1 In the continuation of the 'General Examination of Records and Scholars (續文獻通考),' Bk. cxcviii. p. 17, it is said, indeed, on the authority of Wang Ch'ung (王充), a scholar of our first century, that when the Work came out of the wall it was named a Chwan or Record (傳), and that it was when K'ung An-kwo instructed a native of Tsin, named Fu-ch'ing, in it, that it first got the name of Lun Yu:-- 武帝得論語于孔壁中, 皆名曰傳, 孔安國以古論教晉人扶卿, 始曰論語. If it were so, it is strange the circumstance is not mentioned in Ho Yen's preface.
2 荀卿.
3 莊子, 列子.
4 墨子.

Mencius, III. Pt. II. vii. 3, those of Ana. XVII. i, but without any notice of quotation.

In the writings of Hsun Ch'ing, Book I. page 2, we find something like the words of Ana. XV. xxx; and on p. 6, part of XIV. xxv. But in these instances there is no mark of quotation.

In the writings of Chwang, I have noted only one passage where the words of the Analects are reproduced. Ana. XVIII. v is found, but with large additions, and no reference of quotation, in his treatise on 'Man in the World, associated with other Men [1].' In all those Works, as well as in those of Lieh and Mo, the references to Confucius and his disciples, and to many circumstances of his life, are numerous [2]. The quotations of sayings of his not found in the Analects are likewise many, especially in the Doctrine of the Mean, in Mencius, and in the Works of Chwang. Those in the latter are mostly burlesques, but those by the orthodox writers have more or less of classical authority. Some of them may be found in the Chia Yu [3], or 'Narratives of the School,' and in parts of the Li Chi, while others are only known to us by their occurrence in these Writings. Altogether, they do not supply the evidence, for which I am in quest, of the existence of the Analects as a distinct Work, bearing the name of the Lun Yu, prior to the Ch'in dynasty. They leave the presumption, however, in favour of those conclusions, which arises from the facts stated in the first section, undisturbed. They confirm it rather. They show that there was abundance of materials at hand to the scholars of Han, to compile a much larger Work with the same title, if they had felt it their duty to do the business of compilation, and not that of editing.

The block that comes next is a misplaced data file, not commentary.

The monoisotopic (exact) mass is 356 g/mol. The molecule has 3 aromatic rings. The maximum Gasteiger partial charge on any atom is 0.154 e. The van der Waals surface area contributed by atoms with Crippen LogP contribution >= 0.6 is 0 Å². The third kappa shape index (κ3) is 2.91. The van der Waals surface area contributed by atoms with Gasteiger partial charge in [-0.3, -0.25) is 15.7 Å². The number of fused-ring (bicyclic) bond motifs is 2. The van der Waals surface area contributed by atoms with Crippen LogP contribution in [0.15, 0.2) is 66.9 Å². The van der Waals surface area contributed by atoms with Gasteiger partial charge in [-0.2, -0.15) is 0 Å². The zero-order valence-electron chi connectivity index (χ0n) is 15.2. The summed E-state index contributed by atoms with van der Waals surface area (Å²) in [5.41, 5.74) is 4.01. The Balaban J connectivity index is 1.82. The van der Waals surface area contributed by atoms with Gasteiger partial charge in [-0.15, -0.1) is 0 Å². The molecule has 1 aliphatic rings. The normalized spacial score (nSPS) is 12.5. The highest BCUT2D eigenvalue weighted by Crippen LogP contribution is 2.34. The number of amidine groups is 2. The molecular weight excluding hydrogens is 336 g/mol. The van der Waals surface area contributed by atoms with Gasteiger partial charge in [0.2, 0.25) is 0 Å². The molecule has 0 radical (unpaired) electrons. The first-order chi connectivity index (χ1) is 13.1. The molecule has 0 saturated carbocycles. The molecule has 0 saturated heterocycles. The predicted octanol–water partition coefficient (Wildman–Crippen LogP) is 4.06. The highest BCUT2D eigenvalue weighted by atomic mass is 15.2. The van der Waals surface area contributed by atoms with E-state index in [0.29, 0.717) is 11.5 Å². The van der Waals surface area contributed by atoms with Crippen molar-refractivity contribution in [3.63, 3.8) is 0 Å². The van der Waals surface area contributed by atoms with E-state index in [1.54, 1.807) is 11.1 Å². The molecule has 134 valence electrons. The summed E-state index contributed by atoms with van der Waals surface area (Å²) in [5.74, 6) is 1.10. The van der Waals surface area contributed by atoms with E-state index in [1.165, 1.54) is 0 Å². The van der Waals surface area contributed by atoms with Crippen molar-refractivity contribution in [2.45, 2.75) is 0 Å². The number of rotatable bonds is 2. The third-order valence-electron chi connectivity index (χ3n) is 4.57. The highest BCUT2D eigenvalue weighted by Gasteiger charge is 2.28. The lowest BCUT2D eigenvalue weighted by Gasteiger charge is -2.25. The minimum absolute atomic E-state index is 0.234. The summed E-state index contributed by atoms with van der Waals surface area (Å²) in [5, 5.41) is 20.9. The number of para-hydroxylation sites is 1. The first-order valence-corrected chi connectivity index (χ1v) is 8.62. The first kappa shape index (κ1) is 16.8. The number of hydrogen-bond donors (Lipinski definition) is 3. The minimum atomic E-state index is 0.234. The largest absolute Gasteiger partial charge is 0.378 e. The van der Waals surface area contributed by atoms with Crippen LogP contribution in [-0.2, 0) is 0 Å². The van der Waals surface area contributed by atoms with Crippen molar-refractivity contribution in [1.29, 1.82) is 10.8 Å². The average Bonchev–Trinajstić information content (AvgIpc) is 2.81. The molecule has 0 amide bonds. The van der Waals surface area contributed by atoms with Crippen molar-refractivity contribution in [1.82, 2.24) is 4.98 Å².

1. It would be a vast and unprofitable labor to attempt to give a list of the Commentaries which have been published on this Work. My object is merely to point out how zealously the business of interpretation was undertaken, as soon as the text had been

1 人間世.
2 In Mo's chapter against the Literati, he mentions some of the characteristics of Confucius in the very words of the Tenth Book of the Analects.
3 家語.

recovered by the scholars of the Han dynasty, and with what industry it has been persevered in down to the present time.

2. Mention has been made, in Section I. 6, of the Lun of prince Chang, published in the half century before our era. Pao Hsien [1], a distinguished scholar and officer, f the reign of Kwang-wu [2], the first emperor of the Eastern Han dynasty, A.D. 25-57, and another scholar of the surname Chau [3], less known but of the same time, published Works, containing arrangements of this in chapters and sentences, with explanatory notes. The critical work of K'ung An-kwo on the old Lun Yu has been referred to. That was lost in consequence of suspicions under which An-kwo fell towards the close of the reign of the emperor Wu, but in the time of the emperor Shun, A.D. 126-144, another scholar, Ma Yung [4], undertook the exposition of the characters in the old Lun, giving at the same time his views of the general meaning. The labors of Chang Hsuan in the second century have been mentioned. Not long after his death, there ensued a period of anarchy, when the empire was divided into three governments, well known from the celebrated historical romance, called 'The Three Kingdoms.' The strongest of them, the House of Wei, patronized literature, and three of its high officers and scholars, Ch'an Ch'un, Wang Su, and Chau Shang-lieh [5], in the first half, and probably the second quarter, of the third century, all gave to the world their notes on the Analects.